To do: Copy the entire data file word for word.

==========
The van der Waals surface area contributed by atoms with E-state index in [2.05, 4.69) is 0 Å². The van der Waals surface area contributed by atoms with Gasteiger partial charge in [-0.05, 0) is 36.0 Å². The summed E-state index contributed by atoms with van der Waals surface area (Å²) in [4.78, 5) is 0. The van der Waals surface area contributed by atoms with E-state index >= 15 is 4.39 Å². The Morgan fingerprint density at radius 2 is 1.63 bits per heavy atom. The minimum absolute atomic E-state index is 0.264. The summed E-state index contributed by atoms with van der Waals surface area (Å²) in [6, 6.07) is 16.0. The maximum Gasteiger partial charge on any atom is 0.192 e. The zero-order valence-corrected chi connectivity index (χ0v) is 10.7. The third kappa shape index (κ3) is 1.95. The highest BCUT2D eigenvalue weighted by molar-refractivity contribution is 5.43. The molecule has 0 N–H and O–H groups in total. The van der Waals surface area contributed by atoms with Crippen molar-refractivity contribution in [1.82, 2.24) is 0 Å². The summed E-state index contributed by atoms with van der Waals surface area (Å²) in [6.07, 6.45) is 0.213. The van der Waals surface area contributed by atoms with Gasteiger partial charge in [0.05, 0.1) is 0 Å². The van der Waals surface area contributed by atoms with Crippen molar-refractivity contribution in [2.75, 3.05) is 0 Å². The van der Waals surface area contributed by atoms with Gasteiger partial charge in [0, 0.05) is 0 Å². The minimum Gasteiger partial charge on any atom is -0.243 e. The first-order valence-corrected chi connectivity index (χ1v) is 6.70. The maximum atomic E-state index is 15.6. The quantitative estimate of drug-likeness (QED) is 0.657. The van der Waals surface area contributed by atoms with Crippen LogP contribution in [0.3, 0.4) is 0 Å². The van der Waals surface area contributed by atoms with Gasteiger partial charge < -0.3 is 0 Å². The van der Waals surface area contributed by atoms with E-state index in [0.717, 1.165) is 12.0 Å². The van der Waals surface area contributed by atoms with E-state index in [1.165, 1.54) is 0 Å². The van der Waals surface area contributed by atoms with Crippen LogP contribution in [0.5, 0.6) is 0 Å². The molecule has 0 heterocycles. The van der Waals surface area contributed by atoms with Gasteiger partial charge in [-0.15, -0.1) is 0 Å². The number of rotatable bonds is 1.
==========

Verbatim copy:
The van der Waals surface area contributed by atoms with E-state index in [2.05, 4.69) is 0 Å². The van der Waals surface area contributed by atoms with Gasteiger partial charge in [-0.05, 0) is 36.0 Å². The summed E-state index contributed by atoms with van der Waals surface area (Å²) in [4.78, 5) is 0. The van der Waals surface area contributed by atoms with E-state index >= 15 is 4.39 Å². The Morgan fingerprint density at radius 2 is 1.63 bits per heavy atom. The minimum absolute atomic E-state index is 0.264. The summed E-state index contributed by atoms with van der Waals surface area (Å²) in [6, 6.07) is 16.0. The maximum Gasteiger partial charge on any atom is 0.192 e. The zero-order valence-corrected chi connectivity index (χ0v) is 10.7. The third kappa shape index (κ3) is 1.95. The highest BCUT2D eigenvalue weighted by molar-refractivity contribution is 5.43. The molecule has 0 N–H and O–H groups in total. The van der Waals surface area contributed by atoms with Crippen molar-refractivity contribution in [1.82, 2.24) is 0 Å². The summed E-state index contributed by atoms with van der Waals surface area (Å²) in [6.07, 6.45) is 0.213. The van der Waals surface area contributed by atoms with Gasteiger partial charge in [0.05, 0.1) is 0 Å². The van der Waals surface area contributed by atoms with Crippen molar-refractivity contribution in [2.75, 3.05) is 0 Å². The van der Waals surface area contributed by atoms with Gasteiger partial charge in [0, 0.05) is 0 Å². The minimum Gasteiger partial charge on any atom is -0.243 e. The first-order valence-corrected chi connectivity index (χ1v) is 6.70. The maximum atomic E-state index is 15.6. The quantitative estimate of drug-likeness (QED) is 0.657. The van der Waals surface area contributed by atoms with Crippen LogP contribution in [0.3, 0.4) is 0 Å². The van der Waals surface area contributed by atoms with Gasteiger partial charge < -0.3 is 0 Å². The van der Waals surface area contributed by atoms with E-state index in [0.717, 1.165) is 12.0 Å². The van der Waals surface area contributed by atoms with E-state index in [1.165, 1.54) is 0 Å². The van der Waals surface area contributed by atoms with Crippen LogP contribution in [0.5, 0.6) is 0 Å². The molecule has 0 heterocycles. The van der Waals surface area contributed by atoms with Gasteiger partial charge in [-0.15, -0.1) is 0 Å². The number of rotatable bonds is 1.